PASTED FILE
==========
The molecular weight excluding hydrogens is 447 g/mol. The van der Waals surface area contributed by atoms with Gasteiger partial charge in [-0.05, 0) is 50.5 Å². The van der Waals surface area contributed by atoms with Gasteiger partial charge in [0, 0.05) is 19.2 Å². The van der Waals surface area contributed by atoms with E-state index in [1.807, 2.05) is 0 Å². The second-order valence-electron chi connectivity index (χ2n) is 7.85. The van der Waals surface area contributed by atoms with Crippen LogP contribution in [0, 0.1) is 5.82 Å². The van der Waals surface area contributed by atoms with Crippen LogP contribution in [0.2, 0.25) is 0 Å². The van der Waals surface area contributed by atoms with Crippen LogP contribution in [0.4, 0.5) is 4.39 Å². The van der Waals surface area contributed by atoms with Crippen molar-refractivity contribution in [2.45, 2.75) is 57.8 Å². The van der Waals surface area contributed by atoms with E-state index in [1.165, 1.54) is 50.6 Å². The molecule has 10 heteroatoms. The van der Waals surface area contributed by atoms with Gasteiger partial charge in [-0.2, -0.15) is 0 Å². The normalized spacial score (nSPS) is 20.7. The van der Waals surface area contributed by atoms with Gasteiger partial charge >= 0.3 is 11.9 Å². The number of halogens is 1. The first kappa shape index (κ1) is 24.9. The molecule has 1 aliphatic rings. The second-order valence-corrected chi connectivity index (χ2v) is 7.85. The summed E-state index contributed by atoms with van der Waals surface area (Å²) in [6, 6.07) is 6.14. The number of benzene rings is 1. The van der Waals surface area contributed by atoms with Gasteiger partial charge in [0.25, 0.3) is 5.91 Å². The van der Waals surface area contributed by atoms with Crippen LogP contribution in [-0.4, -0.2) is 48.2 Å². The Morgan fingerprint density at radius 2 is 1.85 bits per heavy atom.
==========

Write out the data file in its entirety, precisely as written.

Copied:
The molecular weight excluding hydrogens is 447 g/mol. The van der Waals surface area contributed by atoms with Gasteiger partial charge in [-0.05, 0) is 50.5 Å². The van der Waals surface area contributed by atoms with Gasteiger partial charge in [0, 0.05) is 19.2 Å². The van der Waals surface area contributed by atoms with E-state index in [1.807, 2.05) is 0 Å². The second-order valence-electron chi connectivity index (χ2n) is 7.85. The van der Waals surface area contributed by atoms with Crippen LogP contribution in [0, 0.1) is 5.82 Å². The van der Waals surface area contributed by atoms with Crippen LogP contribution in [0.2, 0.25) is 0 Å². The van der Waals surface area contributed by atoms with Crippen LogP contribution in [0.4, 0.5) is 4.39 Å². The van der Waals surface area contributed by atoms with Crippen molar-refractivity contribution in [2.45, 2.75) is 57.8 Å². The van der Waals surface area contributed by atoms with E-state index in [1.165, 1.54) is 50.6 Å². The molecule has 10 heteroatoms. The van der Waals surface area contributed by atoms with Gasteiger partial charge in [-0.2, -0.15) is 0 Å². The normalized spacial score (nSPS) is 20.7. The van der Waals surface area contributed by atoms with Gasteiger partial charge >= 0.3 is 11.9 Å². The number of halogens is 1. The first kappa shape index (κ1) is 24.9. The molecule has 1 aliphatic rings. The second-order valence-corrected chi connectivity index (χ2v) is 7.85. The summed E-state index contributed by atoms with van der Waals surface area (Å²) in [6, 6.07) is 6.14. The number of benzene rings is 1. The van der Waals surface area contributed by atoms with Gasteiger partial charge in [0.25, 0.3) is 5.91 Å². The van der Waals surface area contributed by atoms with Crippen LogP contribution in [-0.4, -0.2) is 48.2 Å². The Morgan fingerprint density at radius 2 is 1.85 bits per heavy atom.